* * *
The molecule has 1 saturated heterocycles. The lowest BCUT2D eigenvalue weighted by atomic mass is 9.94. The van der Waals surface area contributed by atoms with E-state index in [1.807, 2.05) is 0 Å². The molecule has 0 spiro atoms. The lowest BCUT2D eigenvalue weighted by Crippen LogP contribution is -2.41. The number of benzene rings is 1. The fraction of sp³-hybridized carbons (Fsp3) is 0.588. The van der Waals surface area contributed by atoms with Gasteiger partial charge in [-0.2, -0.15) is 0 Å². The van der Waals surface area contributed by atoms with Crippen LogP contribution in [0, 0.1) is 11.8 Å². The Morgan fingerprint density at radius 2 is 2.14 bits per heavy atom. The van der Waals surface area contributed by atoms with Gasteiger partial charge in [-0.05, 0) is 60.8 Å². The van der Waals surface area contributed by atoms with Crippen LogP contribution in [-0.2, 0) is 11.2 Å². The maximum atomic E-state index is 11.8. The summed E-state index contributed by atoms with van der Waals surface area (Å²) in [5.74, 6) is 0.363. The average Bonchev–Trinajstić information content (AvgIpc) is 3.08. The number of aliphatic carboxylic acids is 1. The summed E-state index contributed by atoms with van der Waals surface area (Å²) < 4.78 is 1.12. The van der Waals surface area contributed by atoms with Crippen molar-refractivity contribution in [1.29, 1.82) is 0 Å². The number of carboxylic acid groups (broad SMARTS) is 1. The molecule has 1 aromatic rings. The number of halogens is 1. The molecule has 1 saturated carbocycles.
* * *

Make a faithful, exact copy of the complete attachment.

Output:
The molecule has 1 saturated heterocycles. The lowest BCUT2D eigenvalue weighted by atomic mass is 9.94. The van der Waals surface area contributed by atoms with E-state index in [1.807, 2.05) is 0 Å². The molecule has 0 spiro atoms. The lowest BCUT2D eigenvalue weighted by Crippen LogP contribution is -2.41. The number of benzene rings is 1. The fraction of sp³-hybridized carbons (Fsp3) is 0.588. The van der Waals surface area contributed by atoms with Gasteiger partial charge in [-0.2, -0.15) is 0 Å². The van der Waals surface area contributed by atoms with Crippen LogP contribution in [0, 0.1) is 11.8 Å². The Morgan fingerprint density at radius 2 is 2.14 bits per heavy atom. The van der Waals surface area contributed by atoms with Gasteiger partial charge in [-0.05, 0) is 60.8 Å². The van der Waals surface area contributed by atoms with Crippen LogP contribution in [-0.2, 0) is 11.2 Å². The maximum atomic E-state index is 11.8. The summed E-state index contributed by atoms with van der Waals surface area (Å²) in [5.74, 6) is 0.363. The average Bonchev–Trinajstić information content (AvgIpc) is 3.08. The number of aliphatic carboxylic acids is 1. The summed E-state index contributed by atoms with van der Waals surface area (Å²) < 4.78 is 1.12. The van der Waals surface area contributed by atoms with Crippen molar-refractivity contribution in [1.29, 1.82) is 0 Å². The number of carboxylic acid groups (broad SMARTS) is 1. The molecule has 1 aromatic rings. The number of halogens is 1. The molecule has 1 saturated carbocycles.